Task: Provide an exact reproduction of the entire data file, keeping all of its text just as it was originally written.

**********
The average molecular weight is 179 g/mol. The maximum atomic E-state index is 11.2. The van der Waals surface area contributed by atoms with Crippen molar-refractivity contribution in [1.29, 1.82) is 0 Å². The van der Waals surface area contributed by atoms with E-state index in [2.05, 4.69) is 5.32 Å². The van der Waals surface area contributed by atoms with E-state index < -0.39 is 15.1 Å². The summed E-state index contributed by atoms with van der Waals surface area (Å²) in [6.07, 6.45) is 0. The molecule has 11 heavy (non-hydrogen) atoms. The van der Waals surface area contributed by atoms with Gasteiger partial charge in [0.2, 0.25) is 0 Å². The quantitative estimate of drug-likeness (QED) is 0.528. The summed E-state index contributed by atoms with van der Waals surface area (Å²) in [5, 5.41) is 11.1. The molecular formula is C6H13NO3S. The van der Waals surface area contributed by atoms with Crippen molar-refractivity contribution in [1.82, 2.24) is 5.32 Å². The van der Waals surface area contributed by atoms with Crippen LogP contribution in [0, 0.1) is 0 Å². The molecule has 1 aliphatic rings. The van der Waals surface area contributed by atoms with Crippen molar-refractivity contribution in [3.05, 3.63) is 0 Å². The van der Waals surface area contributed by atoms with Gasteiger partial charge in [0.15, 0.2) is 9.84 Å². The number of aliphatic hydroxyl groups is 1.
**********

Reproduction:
The average molecular weight is 179 g/mol. The maximum atomic E-state index is 11.2. The van der Waals surface area contributed by atoms with Crippen molar-refractivity contribution in [1.29, 1.82) is 0 Å². The van der Waals surface area contributed by atoms with E-state index in [2.05, 4.69) is 5.32 Å². The van der Waals surface area contributed by atoms with E-state index < -0.39 is 15.1 Å². The summed E-state index contributed by atoms with van der Waals surface area (Å²) in [6.07, 6.45) is 0. The molecule has 11 heavy (non-hydrogen) atoms. The van der Waals surface area contributed by atoms with Gasteiger partial charge in [0.2, 0.25) is 0 Å². The quantitative estimate of drug-likeness (QED) is 0.528. The summed E-state index contributed by atoms with van der Waals surface area (Å²) in [5, 5.41) is 11.1. The molecular formula is C6H13NO3S. The van der Waals surface area contributed by atoms with Crippen molar-refractivity contribution in [1.82, 2.24) is 5.32 Å². The van der Waals surface area contributed by atoms with Crippen LogP contribution in [0, 0.1) is 0 Å². The molecule has 1 aliphatic rings. The van der Waals surface area contributed by atoms with Crippen molar-refractivity contribution in [3.05, 3.63) is 0 Å². The van der Waals surface area contributed by atoms with Gasteiger partial charge in [0.15, 0.2) is 9.84 Å². The number of aliphatic hydroxyl groups is 1.